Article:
NEW YORK—It is incredible to think that a silly idea of a parody pirate holiday during a racquetball game between two friends in 1995 would spiral into a worldwide phenomenon. But that is how "Talk Like a Pirate Day" came to being.
The concept for "Talk Like a Pirate Day" was apparently born when John Baur and Mark Summers, both residents of Albany, Oregon, were playing racquetball on June 6, 1995.
Their idea for "Talk Like a Pirate Day" was pretty simple. For one full day everyone would talk in "pirate speak," such as saying "Ahoy, me hearty" instead of "Hello."
The inside joke spiraled into mainstream media when the two friends pitched the idea of the "Talk Like a Pirate Day" to Pulitzer Prize winner and popular American humor writer Dave Barry. Barry, who writes a syndicated column for the Miami Herald, took a liking to the day and promoted the idea in his columns.
From the media, the "Talk Like a Pirate Day" grew even more famous during the season premiere of an ABC TV network show, which aired on September 18, 2006.
From there on, there was no stopping "Talk Like a Pirate Day." Michigan singer/songwriter, Tom Smith, came up with the song "Talk Like a Pirate Day," which became the day's unofficial song.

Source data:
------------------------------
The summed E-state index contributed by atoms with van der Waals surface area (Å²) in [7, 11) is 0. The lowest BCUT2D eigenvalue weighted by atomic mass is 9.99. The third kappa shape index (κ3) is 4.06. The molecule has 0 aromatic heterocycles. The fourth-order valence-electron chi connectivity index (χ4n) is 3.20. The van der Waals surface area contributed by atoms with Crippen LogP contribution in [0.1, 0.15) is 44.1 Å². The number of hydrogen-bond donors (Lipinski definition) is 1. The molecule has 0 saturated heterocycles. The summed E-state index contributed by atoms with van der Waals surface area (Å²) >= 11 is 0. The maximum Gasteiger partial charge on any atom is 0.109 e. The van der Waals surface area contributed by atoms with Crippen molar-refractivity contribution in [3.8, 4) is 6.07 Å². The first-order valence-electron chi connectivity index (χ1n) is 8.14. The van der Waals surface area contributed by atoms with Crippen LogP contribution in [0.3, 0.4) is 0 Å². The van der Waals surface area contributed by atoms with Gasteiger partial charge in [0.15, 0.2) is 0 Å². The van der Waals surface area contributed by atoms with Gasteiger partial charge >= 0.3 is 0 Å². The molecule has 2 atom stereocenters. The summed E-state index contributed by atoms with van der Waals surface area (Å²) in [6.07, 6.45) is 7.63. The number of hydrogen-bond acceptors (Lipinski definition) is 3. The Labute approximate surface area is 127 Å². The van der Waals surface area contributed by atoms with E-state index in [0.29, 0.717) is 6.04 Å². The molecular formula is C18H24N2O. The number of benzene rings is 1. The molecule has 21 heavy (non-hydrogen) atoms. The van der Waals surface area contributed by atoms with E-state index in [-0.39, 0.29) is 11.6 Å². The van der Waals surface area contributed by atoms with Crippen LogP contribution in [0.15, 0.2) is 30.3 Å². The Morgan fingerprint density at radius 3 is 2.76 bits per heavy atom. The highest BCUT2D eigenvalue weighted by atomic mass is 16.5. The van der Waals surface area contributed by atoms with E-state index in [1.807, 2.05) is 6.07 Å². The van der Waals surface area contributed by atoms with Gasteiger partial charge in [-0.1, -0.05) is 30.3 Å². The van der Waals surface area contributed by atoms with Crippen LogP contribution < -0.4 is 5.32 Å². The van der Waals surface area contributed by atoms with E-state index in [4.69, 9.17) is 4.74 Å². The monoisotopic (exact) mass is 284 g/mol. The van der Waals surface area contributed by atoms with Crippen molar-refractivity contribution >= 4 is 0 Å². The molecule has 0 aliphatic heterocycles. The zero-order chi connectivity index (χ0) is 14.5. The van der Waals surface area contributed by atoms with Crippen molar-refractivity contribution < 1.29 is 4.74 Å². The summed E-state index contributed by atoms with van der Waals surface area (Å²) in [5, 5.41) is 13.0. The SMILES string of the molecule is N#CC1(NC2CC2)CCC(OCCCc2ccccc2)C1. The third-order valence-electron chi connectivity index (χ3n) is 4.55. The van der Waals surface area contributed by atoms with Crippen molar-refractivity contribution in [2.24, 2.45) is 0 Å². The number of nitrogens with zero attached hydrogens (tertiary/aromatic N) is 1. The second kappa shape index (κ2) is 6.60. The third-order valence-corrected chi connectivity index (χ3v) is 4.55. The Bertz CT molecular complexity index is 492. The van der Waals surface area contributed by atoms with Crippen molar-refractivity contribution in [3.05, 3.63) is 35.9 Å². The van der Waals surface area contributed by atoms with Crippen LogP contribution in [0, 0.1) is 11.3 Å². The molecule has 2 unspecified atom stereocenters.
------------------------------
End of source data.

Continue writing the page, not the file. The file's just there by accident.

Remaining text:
The day has also been observed in a big way by two tech giants—Google and Facebook.
On September 19, 2008, Google launched a "pirate" edition of their Google homepage—where the language was all in pirate speak.
On the same day in 2008, Facebook also started offering "English (Pirate)" as one of its language options for its popular social networking website. The language choice changes certain Facebook terms into colloquial pirate lingo.
In addition, several multiplayer games, such as World of Warcraft and Guild Wars, started to have special events on their online games on "Talk Like a Pirate Day."
And what happened to the original creators of the parody day—Baur and Summers? The twosome established a website which now sells books and T-shirts and other paraphernalia related to the website.